The number of pie and mash shops in London has halved in the past 20 years. As a result of this steep decline, campaigners have said that London’s pie and mash shops should be given special heritage status to help ensure they can afford to stick around.
The suggestion is that the tradition working-class cafes that specialize in pie, mash and the occasional jellied eel, should be allowed tax relief due to their cultural value within the capital city.
A group which promotes the classic dish, The Pie and Mash Club, warned fans that pie and mash shops could be in danger if action is not taken. This came as the oldest pie and mash shop in London, M Manze in Chapel Market, Islington, was forced to relocate to Braintree in Essex as it could no longer compete with rising costs.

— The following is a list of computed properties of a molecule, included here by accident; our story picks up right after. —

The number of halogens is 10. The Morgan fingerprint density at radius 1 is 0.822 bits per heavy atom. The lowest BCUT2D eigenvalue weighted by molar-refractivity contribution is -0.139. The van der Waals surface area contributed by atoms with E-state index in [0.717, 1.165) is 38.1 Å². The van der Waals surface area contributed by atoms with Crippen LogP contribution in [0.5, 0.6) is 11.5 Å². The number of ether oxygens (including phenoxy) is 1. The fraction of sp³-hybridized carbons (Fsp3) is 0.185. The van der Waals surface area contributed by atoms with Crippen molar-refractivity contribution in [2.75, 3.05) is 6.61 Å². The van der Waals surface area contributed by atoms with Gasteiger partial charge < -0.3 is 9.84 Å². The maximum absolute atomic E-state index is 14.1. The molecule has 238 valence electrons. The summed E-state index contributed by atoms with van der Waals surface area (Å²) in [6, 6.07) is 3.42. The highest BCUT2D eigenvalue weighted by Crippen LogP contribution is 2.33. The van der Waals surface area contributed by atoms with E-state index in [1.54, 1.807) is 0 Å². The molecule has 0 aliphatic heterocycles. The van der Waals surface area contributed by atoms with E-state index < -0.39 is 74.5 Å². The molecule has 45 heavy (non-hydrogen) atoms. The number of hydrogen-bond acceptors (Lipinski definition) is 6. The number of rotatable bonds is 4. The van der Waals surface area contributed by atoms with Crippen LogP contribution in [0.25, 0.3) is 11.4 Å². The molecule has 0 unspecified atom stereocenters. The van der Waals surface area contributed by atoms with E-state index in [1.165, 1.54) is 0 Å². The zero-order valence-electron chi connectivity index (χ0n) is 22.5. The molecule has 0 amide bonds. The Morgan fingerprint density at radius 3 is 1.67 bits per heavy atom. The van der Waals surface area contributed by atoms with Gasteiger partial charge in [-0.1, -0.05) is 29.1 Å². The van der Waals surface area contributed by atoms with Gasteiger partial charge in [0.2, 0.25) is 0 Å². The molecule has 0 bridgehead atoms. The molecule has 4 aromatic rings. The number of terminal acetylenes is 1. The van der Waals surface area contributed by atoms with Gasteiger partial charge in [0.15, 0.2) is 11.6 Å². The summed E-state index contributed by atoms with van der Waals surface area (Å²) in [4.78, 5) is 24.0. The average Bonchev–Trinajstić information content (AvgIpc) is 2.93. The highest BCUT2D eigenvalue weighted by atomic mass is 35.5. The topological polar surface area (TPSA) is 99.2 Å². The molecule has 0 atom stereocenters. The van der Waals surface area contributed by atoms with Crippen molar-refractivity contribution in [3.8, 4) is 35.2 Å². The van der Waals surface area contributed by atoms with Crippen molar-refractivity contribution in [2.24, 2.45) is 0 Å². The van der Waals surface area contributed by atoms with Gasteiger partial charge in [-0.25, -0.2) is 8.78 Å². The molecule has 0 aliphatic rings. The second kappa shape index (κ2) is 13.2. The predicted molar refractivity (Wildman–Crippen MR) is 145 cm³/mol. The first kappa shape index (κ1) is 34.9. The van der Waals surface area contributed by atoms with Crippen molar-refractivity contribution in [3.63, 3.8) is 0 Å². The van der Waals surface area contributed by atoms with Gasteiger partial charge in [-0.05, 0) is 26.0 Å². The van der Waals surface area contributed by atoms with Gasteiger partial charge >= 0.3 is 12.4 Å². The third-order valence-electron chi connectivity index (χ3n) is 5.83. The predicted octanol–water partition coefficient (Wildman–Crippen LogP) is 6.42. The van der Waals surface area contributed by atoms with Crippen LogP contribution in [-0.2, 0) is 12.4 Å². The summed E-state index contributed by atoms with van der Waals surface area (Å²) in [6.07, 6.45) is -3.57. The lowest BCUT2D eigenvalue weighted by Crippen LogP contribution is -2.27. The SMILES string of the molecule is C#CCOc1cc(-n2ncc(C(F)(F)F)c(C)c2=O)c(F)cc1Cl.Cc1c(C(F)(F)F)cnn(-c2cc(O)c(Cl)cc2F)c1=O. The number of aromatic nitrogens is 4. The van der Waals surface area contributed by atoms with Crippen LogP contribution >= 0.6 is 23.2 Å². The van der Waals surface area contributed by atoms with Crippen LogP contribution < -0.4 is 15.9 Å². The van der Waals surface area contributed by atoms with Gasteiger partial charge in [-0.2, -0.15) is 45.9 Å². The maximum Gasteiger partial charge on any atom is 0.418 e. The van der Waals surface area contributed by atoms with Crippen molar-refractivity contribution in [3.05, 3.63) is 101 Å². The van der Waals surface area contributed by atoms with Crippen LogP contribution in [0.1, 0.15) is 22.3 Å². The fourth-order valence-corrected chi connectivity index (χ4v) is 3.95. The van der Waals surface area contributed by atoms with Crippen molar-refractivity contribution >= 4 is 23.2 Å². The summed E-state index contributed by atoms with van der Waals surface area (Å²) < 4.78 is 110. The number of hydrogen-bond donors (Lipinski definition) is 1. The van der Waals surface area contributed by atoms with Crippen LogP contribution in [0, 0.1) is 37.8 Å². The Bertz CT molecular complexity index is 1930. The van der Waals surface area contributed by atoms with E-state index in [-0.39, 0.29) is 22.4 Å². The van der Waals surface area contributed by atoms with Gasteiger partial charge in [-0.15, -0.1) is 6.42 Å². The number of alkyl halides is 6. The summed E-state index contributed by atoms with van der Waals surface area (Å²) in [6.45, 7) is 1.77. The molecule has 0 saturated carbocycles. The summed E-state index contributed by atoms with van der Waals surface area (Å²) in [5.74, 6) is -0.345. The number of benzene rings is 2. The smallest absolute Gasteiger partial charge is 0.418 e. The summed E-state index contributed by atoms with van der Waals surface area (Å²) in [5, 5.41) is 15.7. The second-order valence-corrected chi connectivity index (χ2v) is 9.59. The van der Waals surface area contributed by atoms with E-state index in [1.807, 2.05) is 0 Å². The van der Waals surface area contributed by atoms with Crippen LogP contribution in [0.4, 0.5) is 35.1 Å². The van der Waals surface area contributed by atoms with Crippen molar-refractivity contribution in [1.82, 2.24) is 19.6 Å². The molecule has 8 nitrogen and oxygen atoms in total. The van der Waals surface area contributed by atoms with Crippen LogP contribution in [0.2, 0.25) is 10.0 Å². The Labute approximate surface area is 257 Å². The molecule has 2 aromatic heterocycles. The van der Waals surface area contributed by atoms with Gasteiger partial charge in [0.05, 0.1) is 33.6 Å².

Head of the Pie and Mash Club and graphic designer, Nick Evans says: “Pie and mash are not dead yet, but the days of London’s traditional shops are numbered in the face of commercial forces.”
He continues: “Perhaps I am being simplistic in my incredulity at councils for not employing a wiser strategy when applying business rates.”
Tim Nicholls, owner of the now closed branch of M Manze for over 20 years also backs the idea that pie and mash shops should be allowed heritage status, he says when speaking of the café’s closure: “It's rents and rates that made this happen”.
We’d love to hear what you think of the idea of pie and mash shops being allowed a special heritage status which would provide tax relief – what are your thoughts?